In this excerpt from his systematic theology text, Lewis Chafer explains that the cross is not the only saving instrument God employs to redeem His people. He argues against limited redemption partially on this basis:1
It is one of the points most depended upon by the limited redemptionists to claim that redemption, if wrought at all, necessitates the salvation of those thus favored. According to this view, if the redemption price is paid by Christ it must be exagoradzo or apolutrosis, rather than agoradzo, in every instance.
It is confidently held by all Calvinists that the elect will, in God’s time and way, every one, be saved, and that the unregenerate believe only as they are enabled by the Spirit of God; but the question here is whether the sacrifice of Christ is the only divine instrumentality whereby God actually saves the elect, or whether that sacrifice is a divine work, finished, indeed, with regard to its scope and purpose, which renders all men savable, but one applied in sovereign grace by the Word of God and the Holy Spirit only when the individual believes.
Certainly Christ’s death of itself forgives no sinner, nor does it render unnecessary the regenerating work of the Holy Spirit. Any one of the elect whose salvation is predetermined, and for whom Christ died, may live the major portion of his life in open rebellion against God and, during that time, manifest every feature of depravity and spiritual death. This alone should prove that men are not severally saved by the act of Christ in dying, but rather that they are saved by the divine application of that value when they believe. The blood of the passover lamb became efficacious only when applied to the door post.
The fact that an elect person does live some portion of his life in enmity toward God and in a state in which he is as much lost as any unregenerate person, indicates conclusively that Christ must not only die to provide a righteous basis for the salvation of that soul, but that that value must be applied to him at such a time in his life as God has decreed, which time, in the present generation, is almost two thousand years subsequent to the death of Christ. By so much it is proved that the priceless value in Christ’s death does not save the elect, nor hinder them from rejecting the mercies of God in that period of their life which precedes their salvation.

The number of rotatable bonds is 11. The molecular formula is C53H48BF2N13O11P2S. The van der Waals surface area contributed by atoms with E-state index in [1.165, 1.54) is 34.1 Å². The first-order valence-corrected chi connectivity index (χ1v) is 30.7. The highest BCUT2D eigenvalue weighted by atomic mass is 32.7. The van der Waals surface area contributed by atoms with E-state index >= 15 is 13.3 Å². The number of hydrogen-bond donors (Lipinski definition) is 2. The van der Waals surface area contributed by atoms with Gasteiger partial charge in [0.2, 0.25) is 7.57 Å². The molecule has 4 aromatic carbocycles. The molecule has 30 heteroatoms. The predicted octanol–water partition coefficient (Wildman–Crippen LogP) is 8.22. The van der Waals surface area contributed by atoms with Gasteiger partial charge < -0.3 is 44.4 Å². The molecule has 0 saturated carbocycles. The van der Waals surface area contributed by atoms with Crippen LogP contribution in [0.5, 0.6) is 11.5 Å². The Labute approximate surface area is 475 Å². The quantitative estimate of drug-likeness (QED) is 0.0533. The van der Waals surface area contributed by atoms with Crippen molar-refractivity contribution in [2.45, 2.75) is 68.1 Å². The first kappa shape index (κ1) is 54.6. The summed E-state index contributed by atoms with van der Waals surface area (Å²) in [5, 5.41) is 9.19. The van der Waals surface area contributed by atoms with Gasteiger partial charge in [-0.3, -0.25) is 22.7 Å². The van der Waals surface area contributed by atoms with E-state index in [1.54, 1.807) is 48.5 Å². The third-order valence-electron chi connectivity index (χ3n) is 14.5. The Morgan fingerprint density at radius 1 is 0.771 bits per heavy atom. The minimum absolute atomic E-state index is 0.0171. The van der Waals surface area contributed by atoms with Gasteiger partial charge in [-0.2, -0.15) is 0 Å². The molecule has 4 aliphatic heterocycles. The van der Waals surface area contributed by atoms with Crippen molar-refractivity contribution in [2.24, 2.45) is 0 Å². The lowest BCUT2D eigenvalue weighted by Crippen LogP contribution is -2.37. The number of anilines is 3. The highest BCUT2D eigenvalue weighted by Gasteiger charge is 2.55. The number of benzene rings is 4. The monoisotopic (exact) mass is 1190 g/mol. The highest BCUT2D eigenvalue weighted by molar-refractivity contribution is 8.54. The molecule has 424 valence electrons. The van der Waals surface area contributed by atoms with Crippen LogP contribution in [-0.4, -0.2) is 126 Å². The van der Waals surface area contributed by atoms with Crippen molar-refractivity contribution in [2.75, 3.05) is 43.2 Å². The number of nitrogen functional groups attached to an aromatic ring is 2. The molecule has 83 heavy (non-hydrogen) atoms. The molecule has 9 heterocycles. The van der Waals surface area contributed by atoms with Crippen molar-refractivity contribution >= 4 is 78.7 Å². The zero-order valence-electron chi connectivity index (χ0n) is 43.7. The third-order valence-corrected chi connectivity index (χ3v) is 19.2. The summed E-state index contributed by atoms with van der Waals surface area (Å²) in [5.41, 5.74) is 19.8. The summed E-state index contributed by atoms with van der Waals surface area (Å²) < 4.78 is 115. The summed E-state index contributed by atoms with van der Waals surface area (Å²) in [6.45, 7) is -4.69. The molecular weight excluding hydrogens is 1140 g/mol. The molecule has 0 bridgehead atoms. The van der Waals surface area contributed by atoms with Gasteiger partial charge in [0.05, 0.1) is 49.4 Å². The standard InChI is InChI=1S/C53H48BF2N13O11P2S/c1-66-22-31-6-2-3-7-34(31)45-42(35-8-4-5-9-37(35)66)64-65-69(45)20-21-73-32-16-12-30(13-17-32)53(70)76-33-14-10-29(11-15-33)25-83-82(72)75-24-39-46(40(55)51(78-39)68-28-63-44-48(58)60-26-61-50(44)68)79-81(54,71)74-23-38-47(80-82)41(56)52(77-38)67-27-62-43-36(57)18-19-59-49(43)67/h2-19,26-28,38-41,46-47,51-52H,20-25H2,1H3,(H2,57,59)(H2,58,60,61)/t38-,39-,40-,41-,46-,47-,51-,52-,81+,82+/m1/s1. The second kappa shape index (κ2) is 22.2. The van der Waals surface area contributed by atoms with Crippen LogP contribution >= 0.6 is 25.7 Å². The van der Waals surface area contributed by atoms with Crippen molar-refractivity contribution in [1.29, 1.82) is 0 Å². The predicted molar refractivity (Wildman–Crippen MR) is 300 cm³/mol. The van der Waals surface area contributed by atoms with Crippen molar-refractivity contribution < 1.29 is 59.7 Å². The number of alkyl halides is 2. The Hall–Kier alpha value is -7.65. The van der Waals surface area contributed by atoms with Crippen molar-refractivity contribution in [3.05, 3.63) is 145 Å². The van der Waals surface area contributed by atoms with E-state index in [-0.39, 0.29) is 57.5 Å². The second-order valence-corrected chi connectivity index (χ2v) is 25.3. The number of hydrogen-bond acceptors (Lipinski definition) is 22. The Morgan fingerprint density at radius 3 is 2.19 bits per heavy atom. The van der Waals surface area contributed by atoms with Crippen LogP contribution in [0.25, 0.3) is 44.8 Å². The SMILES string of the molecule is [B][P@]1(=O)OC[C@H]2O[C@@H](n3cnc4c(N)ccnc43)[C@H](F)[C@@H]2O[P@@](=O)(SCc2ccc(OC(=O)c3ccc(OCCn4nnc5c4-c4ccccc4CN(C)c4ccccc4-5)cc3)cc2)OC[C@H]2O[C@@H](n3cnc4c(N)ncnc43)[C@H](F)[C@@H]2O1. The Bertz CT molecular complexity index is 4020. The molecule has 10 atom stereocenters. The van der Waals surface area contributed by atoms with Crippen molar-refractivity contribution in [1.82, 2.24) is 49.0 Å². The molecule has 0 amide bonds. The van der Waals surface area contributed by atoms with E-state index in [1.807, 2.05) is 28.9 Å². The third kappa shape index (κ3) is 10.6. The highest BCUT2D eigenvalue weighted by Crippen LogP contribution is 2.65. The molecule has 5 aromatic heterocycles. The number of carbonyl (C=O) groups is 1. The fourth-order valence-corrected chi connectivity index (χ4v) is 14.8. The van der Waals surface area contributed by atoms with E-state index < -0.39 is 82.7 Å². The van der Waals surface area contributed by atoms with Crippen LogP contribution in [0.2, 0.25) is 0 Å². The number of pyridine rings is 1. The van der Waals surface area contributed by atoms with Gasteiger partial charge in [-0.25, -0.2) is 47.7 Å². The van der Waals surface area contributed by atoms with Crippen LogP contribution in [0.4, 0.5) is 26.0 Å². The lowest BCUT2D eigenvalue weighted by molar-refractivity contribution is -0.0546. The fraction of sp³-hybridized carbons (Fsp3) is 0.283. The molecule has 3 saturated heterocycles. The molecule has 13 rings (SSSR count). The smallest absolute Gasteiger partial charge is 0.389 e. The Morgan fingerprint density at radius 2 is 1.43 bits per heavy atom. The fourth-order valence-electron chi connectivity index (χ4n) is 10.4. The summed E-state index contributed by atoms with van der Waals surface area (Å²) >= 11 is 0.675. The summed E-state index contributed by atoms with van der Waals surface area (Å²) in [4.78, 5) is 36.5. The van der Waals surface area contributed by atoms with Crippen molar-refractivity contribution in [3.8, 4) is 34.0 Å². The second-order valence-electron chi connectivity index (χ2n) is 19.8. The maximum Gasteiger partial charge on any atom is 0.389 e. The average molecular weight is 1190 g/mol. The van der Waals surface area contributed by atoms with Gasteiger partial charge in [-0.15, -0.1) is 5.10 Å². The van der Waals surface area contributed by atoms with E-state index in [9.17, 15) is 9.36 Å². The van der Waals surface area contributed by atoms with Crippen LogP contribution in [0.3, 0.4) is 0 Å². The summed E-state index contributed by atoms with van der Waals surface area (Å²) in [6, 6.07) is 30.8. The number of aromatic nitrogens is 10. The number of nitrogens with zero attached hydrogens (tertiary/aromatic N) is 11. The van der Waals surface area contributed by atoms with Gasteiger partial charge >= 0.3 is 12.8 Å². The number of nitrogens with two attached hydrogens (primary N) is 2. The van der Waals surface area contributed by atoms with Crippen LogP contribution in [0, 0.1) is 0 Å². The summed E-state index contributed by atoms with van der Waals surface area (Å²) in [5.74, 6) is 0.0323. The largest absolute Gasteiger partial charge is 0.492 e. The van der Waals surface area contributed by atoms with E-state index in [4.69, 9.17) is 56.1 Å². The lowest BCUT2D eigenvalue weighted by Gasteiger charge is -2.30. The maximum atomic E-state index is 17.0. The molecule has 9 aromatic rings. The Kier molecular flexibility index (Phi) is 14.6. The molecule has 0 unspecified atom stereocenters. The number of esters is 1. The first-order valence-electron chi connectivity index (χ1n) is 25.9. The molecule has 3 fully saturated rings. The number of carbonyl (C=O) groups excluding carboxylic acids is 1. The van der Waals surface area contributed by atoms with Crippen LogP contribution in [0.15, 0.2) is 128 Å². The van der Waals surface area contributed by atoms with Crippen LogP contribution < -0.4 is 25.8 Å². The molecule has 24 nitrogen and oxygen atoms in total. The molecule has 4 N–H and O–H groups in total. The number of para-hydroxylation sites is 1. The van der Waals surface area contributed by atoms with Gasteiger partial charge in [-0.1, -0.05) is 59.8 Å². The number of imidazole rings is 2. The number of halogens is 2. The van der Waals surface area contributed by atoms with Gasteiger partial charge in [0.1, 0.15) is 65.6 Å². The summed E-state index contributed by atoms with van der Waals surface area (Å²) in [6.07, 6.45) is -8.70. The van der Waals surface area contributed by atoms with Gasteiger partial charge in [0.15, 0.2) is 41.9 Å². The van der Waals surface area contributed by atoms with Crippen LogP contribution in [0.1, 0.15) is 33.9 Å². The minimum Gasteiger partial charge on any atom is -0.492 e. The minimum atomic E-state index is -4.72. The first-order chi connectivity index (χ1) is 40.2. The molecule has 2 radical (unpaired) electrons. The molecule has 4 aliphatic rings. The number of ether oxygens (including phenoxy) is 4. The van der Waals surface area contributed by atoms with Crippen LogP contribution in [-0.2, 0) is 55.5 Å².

The unlimited redemptionist claims that the value of Christ’s death is extended to all men, but the elect alone come, by divine grace wrought by an effectual call, into its fruition, while the nonelect are not called, but are those passed by. They hold that God indicates who are the elect, not at the cross, but by the effectual call and at the time of regeneration.
It is also believed by the unlimited redemptionists that it pleased God to place the whole world in a position of infinite obligation to Himself through the sacrifice of Christ, and though the mystery of personal condemnation for the sin of unbelief when one has not been moved to faith by the Spirit cannot be solved in this world, the unregenerate, both elect and nonelect, are definitely condemned for their unbelief so long as they abide in that estate (John 3:18).
There is nothing more clarifying in connection with this agelong discussion than the recognition of the fact that while they are in their unregenerate state, no vital distinction between the elect and the nonelect is recognized in the Scriptures (1 Cor. 1:24 and Heb. 1:14 might suggest this distinction along lines comparatively unimportant to this discussion).
Certainly, that form of doctrine which would make redemption equivalent to salvation is not traceable when men are contemplated in their unregenerate state, and that salvation which is delayed for many years in the case of an elect person might be delayed forever in the case of a nonelect person whose heart God never moves.
Was the objective in Christ’s death one of making the salvation of all men possible, or was it the making of the salvation of the elect certain? Some light is gained on this question when it is thus remembered that the consummating divine acts in the salvation of an individual are wrought when he believes on Christ, and not before he believes.
1 Lewis S. Chafer, Systematic Theology, 8 vols. (Dallas: DTS, 1948), 3:193-194.
Tyler Robbins is a graduate of Maranatha Baptist Seminary, a DMin student at Central Seminary (Plymouth, MN) and a bi-vocational pastor at Sleater Kinney Road Baptist Church, in Olympia WA. He also works in State government. He blogs as the Eccentric Fundamentalist and is the author of What’s It Mean to be a Baptist?